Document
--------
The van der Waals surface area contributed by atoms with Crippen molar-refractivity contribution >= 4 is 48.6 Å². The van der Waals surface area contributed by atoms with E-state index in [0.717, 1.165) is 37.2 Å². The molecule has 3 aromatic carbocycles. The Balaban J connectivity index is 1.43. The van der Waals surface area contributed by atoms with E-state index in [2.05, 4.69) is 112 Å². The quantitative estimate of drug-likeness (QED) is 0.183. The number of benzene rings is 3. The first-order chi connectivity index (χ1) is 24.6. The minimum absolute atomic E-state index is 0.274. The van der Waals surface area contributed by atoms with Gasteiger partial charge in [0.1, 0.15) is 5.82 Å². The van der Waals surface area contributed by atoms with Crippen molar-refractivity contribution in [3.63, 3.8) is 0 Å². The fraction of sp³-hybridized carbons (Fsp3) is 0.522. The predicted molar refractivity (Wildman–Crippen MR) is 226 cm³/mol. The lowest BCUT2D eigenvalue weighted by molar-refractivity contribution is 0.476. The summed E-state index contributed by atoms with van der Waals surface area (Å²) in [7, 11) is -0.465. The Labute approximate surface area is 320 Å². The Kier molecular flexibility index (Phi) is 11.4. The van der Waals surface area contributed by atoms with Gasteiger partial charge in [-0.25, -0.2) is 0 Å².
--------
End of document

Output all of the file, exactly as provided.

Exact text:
The van der Waals surface area contributed by atoms with Crippen molar-refractivity contribution >= 4 is 48.6 Å². The van der Waals surface area contributed by atoms with E-state index in [0.717, 1.165) is 37.2 Å². The molecule has 3 aromatic carbocycles. The Balaban J connectivity index is 1.43. The van der Waals surface area contributed by atoms with E-state index in [2.05, 4.69) is 112 Å². The quantitative estimate of drug-likeness (QED) is 0.183. The number of benzene rings is 3. The first-order chi connectivity index (χ1) is 24.6. The minimum absolute atomic E-state index is 0.274. The van der Waals surface area contributed by atoms with Gasteiger partial charge in [0.1, 0.15) is 5.82 Å². The van der Waals surface area contributed by atoms with Crippen molar-refractivity contribution in [3.63, 3.8) is 0 Å². The fraction of sp³-hybridized carbons (Fsp3) is 0.522. The predicted molar refractivity (Wildman–Crippen MR) is 226 cm³/mol. The lowest BCUT2D eigenvalue weighted by molar-refractivity contribution is 0.476. The summed E-state index contributed by atoms with van der Waals surface area (Å²) in [7, 11) is -0.465. The Labute approximate surface area is 320 Å². The Kier molecular flexibility index (Phi) is 11.4. The van der Waals surface area contributed by atoms with Gasteiger partial charge in [-0.25, -0.2) is 0 Å².